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Current Projects
Red Blood Cells : Platelets : Pluripotential Mononuclear Cells : Fresh Frozen Plasma
Hemostasis : Resuscitation

Red Blood Cells

a.  FDA approval for the extension of frozen storage of red blood cells:  One of the things we hope to accomplish is to persuade the FDA to allow for longer frozen storage of red blood cells.  The FDA has approved the frozen storage of red blood cells for up to 10 years.  However, our laboratory has provided data to the Navy Blood Program Office and Armed Services Blood Program Office which shows that red blood cells can be frozen for up to 37 years with no significant damage.   FDA is currently reviewing our submission for extension of the frozen red blood cell storage and a decision is expected soon.

Military significance: The Department of Defense currently has more than 60,000 units of frozen red blood cells stockpiled.  Several thousand of these frozen red blood cell units are nearing the 10-year outdate.  FDA-approval of an extension in the acceptable period for frozen storage of red blood cells will save the Department of Defense the cost of replacing these high-quality frozen red blood cells.

Civilian significance:  Like DOD, some civilian facilities have also stockpiled frozen red blood cells for use in emergency shortages and approval of this extension will also save them the costs of replacing these red cells.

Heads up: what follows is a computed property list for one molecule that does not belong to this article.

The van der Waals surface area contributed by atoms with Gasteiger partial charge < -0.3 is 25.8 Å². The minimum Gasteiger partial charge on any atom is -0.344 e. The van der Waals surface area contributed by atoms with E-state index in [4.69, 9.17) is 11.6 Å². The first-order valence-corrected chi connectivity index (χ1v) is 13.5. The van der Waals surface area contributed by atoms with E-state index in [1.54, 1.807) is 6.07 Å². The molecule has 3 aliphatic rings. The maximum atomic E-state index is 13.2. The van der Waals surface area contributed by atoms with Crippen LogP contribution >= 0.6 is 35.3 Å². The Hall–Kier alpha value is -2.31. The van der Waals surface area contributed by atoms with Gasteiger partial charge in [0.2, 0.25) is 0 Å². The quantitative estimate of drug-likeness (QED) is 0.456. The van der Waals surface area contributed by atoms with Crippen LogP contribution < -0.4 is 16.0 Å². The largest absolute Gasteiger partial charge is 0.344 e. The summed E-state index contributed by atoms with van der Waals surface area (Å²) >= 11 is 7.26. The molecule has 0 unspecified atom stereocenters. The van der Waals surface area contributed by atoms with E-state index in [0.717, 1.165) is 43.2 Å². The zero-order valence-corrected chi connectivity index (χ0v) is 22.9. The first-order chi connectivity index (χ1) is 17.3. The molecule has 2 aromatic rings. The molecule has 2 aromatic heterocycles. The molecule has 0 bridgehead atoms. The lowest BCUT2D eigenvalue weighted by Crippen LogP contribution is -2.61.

b.  FDA approval of a closed, automated system to glycerolize (freeze) and deglycerolize (wash) red blood cells:  Also as part of our frozen red blood cell program, we have evaluated a new automated machine, the Haemonetics Model 215, which the FDA considers a 'closed' system.  The term 'closed' means that there is no potential for bacterial contamination to occur during the red blood cell freezing and washing procedures.  The current systems are considered 'open', and have the potential for bacterial contamination occurring during either the freezing or washing procedure, and the FDA has determined that these previously frozen red blood cells can be stored for only 24 hours following thawing and washing.  The need for the limited 24-hour post-wash storage period with the current systems is understandable.  If the red blood cells did become contaminated during the freezing or washing procedures, the longer they are stored in the refrigerator following washing, the better the chance the bacteria could repopulate and cause a transfusion reaction.    However, this limited post-wash storage period requires that frozen red blood cells be thawed and washed only when the need to use them within the 24 hour period is certain.  The new 'closed' system eliminates the potential for bacterial contamination.  Data provided to FDA by our laboratory as part of a multi-center study have shown that red blood cells processed using the Haemonetics 215 closed system can be stored for up to 15 days following washing with acceptable results.  Based on these data, the FDA has approved the Haemonetics 215 system with post-wash storage of previously frozen red blood cells for 14 days following washing.  It is expected that this extension will result in an increased use of frozen red blood cells in both the civilian and military communities.